I never knew my grandmother as anyone but a grandmother.
It is the curse and the blessing of children that we grow up seeing our parents as nothing more than our caregivers. Someone who tucks you in, who wipes your face, who feeds you and ties your shoes and carries you from the car to the house because you fell asleep on the way home.
Until the day comes when you’re too big to be carried and you’re woken up to carry yourself. Your laces stay untied until you tie them. The troubles you have can not be solved with a kiss and a cookie, they’re much larger than that. Your parents couldn’t possibly understand such things, they haven’t experienced life the way you do.
In a perfect world, a child grows to realize that their parents are people who have lives and adventures beyond the birth of their children. Hopefully a child comes to understand and take joy in knowing mom and dad as people. With actual names that aren’t mom or dad. I’ve been lucky to do just this.
I never really did it with my grandmother. I like to think she was okay with that.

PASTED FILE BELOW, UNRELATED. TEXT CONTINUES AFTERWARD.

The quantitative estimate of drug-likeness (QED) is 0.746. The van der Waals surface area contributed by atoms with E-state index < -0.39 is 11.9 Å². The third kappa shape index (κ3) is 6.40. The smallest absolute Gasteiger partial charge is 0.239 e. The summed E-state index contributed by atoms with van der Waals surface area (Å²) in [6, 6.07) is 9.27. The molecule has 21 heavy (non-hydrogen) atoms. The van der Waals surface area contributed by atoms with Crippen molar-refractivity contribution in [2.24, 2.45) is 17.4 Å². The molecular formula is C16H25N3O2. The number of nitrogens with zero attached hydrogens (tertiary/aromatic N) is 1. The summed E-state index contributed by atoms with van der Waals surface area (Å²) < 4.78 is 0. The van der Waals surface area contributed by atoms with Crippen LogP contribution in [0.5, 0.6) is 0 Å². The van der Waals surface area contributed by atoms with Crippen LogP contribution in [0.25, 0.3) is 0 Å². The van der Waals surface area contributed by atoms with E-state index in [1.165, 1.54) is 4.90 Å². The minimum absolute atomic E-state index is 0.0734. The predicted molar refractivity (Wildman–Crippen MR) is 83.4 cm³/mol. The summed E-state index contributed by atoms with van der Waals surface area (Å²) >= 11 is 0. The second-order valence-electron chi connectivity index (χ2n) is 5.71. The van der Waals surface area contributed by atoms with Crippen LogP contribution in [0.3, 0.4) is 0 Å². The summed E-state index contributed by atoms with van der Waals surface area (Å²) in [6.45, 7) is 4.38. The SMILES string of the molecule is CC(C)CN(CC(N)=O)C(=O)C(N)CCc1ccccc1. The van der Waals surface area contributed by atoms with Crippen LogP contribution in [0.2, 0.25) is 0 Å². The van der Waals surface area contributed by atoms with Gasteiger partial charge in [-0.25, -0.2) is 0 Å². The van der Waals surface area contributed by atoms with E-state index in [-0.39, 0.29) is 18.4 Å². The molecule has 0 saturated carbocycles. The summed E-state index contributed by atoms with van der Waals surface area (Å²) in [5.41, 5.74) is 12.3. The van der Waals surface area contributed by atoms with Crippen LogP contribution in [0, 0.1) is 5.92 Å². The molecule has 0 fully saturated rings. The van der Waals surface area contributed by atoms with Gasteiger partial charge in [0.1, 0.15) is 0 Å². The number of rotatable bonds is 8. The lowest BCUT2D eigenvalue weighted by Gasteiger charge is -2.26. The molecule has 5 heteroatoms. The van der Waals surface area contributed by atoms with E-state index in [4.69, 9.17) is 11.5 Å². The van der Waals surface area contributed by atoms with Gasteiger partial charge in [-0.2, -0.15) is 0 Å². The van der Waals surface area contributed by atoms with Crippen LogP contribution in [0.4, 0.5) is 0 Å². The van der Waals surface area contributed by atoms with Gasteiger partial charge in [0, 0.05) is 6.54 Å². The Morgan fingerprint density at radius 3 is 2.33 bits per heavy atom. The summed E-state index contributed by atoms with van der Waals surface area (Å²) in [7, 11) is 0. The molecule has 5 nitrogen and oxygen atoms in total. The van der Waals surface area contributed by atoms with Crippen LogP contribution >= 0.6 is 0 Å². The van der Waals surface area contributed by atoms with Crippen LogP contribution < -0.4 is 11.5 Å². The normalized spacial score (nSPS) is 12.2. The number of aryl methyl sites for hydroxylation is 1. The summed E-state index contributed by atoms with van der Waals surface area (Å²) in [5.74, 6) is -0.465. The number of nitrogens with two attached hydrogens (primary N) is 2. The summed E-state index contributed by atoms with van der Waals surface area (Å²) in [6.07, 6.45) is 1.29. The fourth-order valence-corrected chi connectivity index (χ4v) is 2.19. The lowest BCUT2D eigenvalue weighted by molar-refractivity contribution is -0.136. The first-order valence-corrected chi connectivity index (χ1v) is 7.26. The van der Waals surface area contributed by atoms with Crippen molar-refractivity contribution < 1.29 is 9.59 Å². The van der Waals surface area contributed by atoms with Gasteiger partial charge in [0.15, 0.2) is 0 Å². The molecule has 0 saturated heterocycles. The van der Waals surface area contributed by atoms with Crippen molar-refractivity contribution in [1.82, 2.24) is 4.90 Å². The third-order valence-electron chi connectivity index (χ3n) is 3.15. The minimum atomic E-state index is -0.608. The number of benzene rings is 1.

When I was young, a trip to grandmothers’ house was always an adventure. A ferry across the water, the novelty of travel was a guarantee when there was talk of visiting her. She was the only grandparent I was really close to. My dad’s mum, my nana, was closer in proximity, but further in emotional attachment for me. We never spent christmas at nana’s. I never spent my summer vacation with her. It was always to grandma’s house I would go. She lived in North Vancouver, below Grouse mountain, the lights at the top in the wintertime an obvious runway for anyone who happened to be soaring through the night on a sleigh. Her large house, the musty basement filled with the toys from the past, a treasure trove of exploration and speculation about my mom, her brothers and sister’s upbringing. All of the photo albums and artifacts and dolls with cracked porcelain faces who said mama and tiny china figurines and old sewing machines with the foot pedal and a piano with real ivory keys and a three wheeled bike and a sewing room filled with fabric pieces and butterick patterns and a radio flyer red wagon and books lining a hallway and more than one tea set for small people and being allowed to touch or play with all of it. The best kind of house for hide and seek or imaginative games or just sitting by the fire watching the flames dance at christmastime. A yard, seemingly enormous to a child with chairs that could transform into spacepods or muppet mouths or the lowest maintenance fort ever and a raspberry bush that gave up just enough to tantalize but never enough for pie, blackberry bushes that climbed over the fence just enough to allow for picking, but not for prickly encroachment and a grand old tree that watched over us and kept the sun from being too intense, even though it dripped sap all over grandma’s awesome old green plymouth scamp. A car that I coveted and hoped to inherit someday when I was 16 and needed a car to transport my bass guitar from gig to gig. I think it died well before I turned 16.